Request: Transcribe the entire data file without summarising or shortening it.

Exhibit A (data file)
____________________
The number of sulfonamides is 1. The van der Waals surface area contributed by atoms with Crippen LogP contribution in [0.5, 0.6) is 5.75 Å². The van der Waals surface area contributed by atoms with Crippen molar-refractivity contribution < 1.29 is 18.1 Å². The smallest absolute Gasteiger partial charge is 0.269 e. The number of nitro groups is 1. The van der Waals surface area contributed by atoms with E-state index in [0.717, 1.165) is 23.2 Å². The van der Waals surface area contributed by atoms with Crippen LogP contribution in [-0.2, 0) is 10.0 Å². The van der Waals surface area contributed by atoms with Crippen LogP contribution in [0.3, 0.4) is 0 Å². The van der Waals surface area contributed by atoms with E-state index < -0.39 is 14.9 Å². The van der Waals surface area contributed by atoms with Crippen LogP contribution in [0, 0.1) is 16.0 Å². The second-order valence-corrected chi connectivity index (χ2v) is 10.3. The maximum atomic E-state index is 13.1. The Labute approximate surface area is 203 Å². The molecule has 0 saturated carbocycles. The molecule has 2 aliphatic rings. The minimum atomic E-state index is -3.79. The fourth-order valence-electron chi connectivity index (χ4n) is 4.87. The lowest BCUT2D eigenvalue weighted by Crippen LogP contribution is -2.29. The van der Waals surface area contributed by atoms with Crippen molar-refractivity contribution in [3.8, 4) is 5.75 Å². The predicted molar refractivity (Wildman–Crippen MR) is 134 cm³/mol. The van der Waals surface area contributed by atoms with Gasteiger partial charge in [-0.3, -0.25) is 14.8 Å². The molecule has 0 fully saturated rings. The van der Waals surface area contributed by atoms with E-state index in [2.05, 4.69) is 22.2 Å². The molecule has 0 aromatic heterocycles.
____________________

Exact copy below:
The number of sulfonamides is 1. The van der Waals surface area contributed by atoms with Crippen LogP contribution in [0.5, 0.6) is 5.75 Å². The van der Waals surface area contributed by atoms with Crippen molar-refractivity contribution < 1.29 is 18.1 Å². The smallest absolute Gasteiger partial charge is 0.269 e. The number of nitro groups is 1. The van der Waals surface area contributed by atoms with E-state index in [0.717, 1.165) is 23.2 Å². The van der Waals surface area contributed by atoms with Crippen LogP contribution in [-0.2, 0) is 10.0 Å². The van der Waals surface area contributed by atoms with Crippen LogP contribution in [0.3, 0.4) is 0 Å². The van der Waals surface area contributed by atoms with E-state index < -0.39 is 14.9 Å². The van der Waals surface area contributed by atoms with Crippen LogP contribution in [0, 0.1) is 16.0 Å². The second-order valence-corrected chi connectivity index (χ2v) is 10.3. The maximum atomic E-state index is 13.1. The Labute approximate surface area is 203 Å². The molecule has 0 saturated carbocycles. The molecule has 2 aliphatic rings. The minimum atomic E-state index is -3.79. The fourth-order valence-electron chi connectivity index (χ4n) is 4.87. The lowest BCUT2D eigenvalue weighted by Crippen LogP contribution is -2.29. The van der Waals surface area contributed by atoms with Crippen molar-refractivity contribution in [3.8, 4) is 5.75 Å². The predicted molar refractivity (Wildman–Crippen MR) is 134 cm³/mol. The van der Waals surface area contributed by atoms with Gasteiger partial charge in [-0.3, -0.25) is 14.8 Å². The molecule has 0 fully saturated rings. The van der Waals surface area contributed by atoms with E-state index in [2.05, 4.69) is 22.2 Å². The molecule has 0 aromatic heterocycles.